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Telling the Christmas story in a new way — with a stopwatch

09 October 2008

by Ed Beavan

THE Churches Advertising Network (CAN) continues its series of quirky commercials for Christmas with the launch of this year’s campaign.

Now in its 17th year, the cam­paign has had mixed reactions in the past. In 1999, a poster of Jesus that morphed into the iconic image of the revolutionary Communist leader Che Guevara had the words “Meek. Mild. As If” beneath it. In 1996, another poster suggested that the Virgin Mary was having a “bad hair day” when she discovered she was preg­nant.

For this year’s radio advertise­ments, the ecumenical group has used football and horse-racing commentaries to describe the Christmas story. The key message of the campaign is: “Be part of the action”, and people are encouraged to discover the real meaning of Christmas at their local church.

As part of the campaign, CAN has launched a competition chal­lenging people to retell the Christ­mas story in 30 seconds. There is a £500 prize for the best entry.

The chairman of CAN, Francis Goodwin, explained that the competition was inspired by research by the think tank Theos, which suggested that only 12 per cent of adults in the UK have a detailed knowledge of the Christ­mas story, and only seven per cent of 18-to-24-year-olds.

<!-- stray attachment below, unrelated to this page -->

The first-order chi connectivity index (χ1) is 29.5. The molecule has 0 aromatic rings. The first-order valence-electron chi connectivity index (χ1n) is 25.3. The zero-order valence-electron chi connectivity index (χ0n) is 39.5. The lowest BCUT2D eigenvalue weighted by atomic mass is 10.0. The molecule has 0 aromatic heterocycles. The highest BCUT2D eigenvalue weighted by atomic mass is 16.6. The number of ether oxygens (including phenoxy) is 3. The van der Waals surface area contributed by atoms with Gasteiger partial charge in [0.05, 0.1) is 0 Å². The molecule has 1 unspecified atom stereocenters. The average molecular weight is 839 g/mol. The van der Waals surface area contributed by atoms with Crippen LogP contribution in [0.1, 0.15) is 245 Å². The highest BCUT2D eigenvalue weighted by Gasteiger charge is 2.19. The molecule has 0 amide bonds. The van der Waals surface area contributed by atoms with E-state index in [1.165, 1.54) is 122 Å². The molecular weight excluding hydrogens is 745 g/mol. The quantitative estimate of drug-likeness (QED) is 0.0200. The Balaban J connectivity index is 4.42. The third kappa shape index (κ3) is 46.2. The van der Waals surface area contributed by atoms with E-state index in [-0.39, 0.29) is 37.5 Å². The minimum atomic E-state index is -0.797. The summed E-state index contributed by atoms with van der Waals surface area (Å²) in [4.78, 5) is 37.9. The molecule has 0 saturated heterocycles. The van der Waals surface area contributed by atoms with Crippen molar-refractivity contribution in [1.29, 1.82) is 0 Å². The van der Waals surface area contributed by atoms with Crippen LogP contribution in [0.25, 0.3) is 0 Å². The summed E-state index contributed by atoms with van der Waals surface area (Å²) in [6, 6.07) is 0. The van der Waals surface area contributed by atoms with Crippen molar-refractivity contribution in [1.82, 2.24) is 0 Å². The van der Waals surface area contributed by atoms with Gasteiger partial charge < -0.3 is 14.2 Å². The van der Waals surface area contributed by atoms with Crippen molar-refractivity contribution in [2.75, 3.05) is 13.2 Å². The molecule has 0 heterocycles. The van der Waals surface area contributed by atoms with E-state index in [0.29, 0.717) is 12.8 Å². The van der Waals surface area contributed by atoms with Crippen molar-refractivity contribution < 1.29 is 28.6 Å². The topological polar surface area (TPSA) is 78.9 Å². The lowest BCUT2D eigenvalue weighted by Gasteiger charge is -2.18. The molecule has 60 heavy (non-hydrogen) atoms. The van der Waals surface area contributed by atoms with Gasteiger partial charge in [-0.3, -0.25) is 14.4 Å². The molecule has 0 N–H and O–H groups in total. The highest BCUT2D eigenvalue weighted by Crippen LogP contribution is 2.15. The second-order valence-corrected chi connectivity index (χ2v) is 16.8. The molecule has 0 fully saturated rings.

“The idea was generated from this research, and what we do is a catalyst to help churches retell the Christmas story. We hope they will use them as tools for this, as there is a big job to be done to tell this generation the Christmas story.”

The biggest financial backer of the campaign is Jerusalem Produc­tions, a Christian media company.

To listen to the radio advertise­ments, and to get more information on the competition, visit www.churchads.org.uk.

No repetition or deviation: a com­peti­tion run by Ecclesiastical In­surance, TrueMeaning, is challenging young people to use their mobile phone, laptop, or camcorder to pro­duce a video clip showing what they believe Christmas is really about — but it must last no longer than one minute. Judges are hoping that entrants will "let their creativity run wild". All films must be endorsed by a church or youth-group leader, and the winner will receive £3000. Entries can be viewed at www.truemeaning.co.uk . The competition closes today.

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